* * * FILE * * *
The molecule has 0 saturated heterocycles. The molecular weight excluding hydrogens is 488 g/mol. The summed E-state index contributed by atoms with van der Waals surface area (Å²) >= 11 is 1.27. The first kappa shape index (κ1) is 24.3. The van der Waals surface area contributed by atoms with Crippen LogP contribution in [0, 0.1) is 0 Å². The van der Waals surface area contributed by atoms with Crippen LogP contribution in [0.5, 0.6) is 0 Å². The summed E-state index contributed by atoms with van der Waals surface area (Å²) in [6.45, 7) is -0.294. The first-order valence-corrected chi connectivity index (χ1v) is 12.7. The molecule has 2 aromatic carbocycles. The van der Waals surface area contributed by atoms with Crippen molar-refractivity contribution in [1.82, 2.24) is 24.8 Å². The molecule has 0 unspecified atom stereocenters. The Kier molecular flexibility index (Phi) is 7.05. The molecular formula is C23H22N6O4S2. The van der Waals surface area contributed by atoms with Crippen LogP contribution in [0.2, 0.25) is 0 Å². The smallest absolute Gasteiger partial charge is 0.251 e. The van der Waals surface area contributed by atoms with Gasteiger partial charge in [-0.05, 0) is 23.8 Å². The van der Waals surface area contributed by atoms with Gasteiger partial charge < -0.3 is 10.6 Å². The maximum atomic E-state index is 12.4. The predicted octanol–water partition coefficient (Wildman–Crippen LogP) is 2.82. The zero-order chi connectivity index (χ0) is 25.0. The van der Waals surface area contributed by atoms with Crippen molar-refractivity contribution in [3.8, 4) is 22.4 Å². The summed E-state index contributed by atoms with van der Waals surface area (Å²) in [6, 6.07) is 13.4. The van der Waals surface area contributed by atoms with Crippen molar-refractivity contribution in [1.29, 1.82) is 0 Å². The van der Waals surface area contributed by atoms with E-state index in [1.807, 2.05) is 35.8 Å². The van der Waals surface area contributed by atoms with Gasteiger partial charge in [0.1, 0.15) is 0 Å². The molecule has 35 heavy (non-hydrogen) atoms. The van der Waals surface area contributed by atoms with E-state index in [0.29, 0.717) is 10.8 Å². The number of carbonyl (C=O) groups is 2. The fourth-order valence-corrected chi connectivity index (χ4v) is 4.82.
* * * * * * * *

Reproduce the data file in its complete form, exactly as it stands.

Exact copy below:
The molecule has 0 saturated heterocycles. The molecular weight excluding hydrogens is 488 g/mol. The summed E-state index contributed by atoms with van der Waals surface area (Å²) >= 11 is 1.27. The first kappa shape index (κ1) is 24.3. The van der Waals surface area contributed by atoms with Crippen LogP contribution in [0, 0.1) is 0 Å². The van der Waals surface area contributed by atoms with Crippen LogP contribution in [0.5, 0.6) is 0 Å². The summed E-state index contributed by atoms with van der Waals surface area (Å²) in [6.45, 7) is -0.294. The first-order valence-corrected chi connectivity index (χ1v) is 12.7. The molecule has 2 aromatic carbocycles. The van der Waals surface area contributed by atoms with Crippen molar-refractivity contribution in [1.82, 2.24) is 24.8 Å². The molecule has 0 unspecified atom stereocenters. The Kier molecular flexibility index (Phi) is 7.05. The molecular formula is C23H22N6O4S2. The van der Waals surface area contributed by atoms with Crippen LogP contribution in [0.2, 0.25) is 0 Å². The smallest absolute Gasteiger partial charge is 0.251 e. The van der Waals surface area contributed by atoms with Gasteiger partial charge in [-0.05, 0) is 23.8 Å². The van der Waals surface area contributed by atoms with Gasteiger partial charge < -0.3 is 10.6 Å². The maximum atomic E-state index is 12.4. The predicted octanol–water partition coefficient (Wildman–Crippen LogP) is 2.82. The zero-order chi connectivity index (χ0) is 25.0. The van der Waals surface area contributed by atoms with Crippen molar-refractivity contribution in [3.8, 4) is 22.4 Å². The summed E-state index contributed by atoms with van der Waals surface area (Å²) in [6, 6.07) is 13.4. The van der Waals surface area contributed by atoms with Crippen molar-refractivity contribution in [1.29, 1.82) is 0 Å². The van der Waals surface area contributed by atoms with E-state index in [1.807, 2.05) is 35.8 Å². The van der Waals surface area contributed by atoms with Gasteiger partial charge in [0.1, 0.15) is 0 Å². The molecule has 35 heavy (non-hydrogen) atoms. The van der Waals surface area contributed by atoms with E-state index in [0.29, 0.717) is 10.8 Å². The number of carbonyl (C=O) groups is 2. The fourth-order valence-corrected chi connectivity index (χ4v) is 4.82.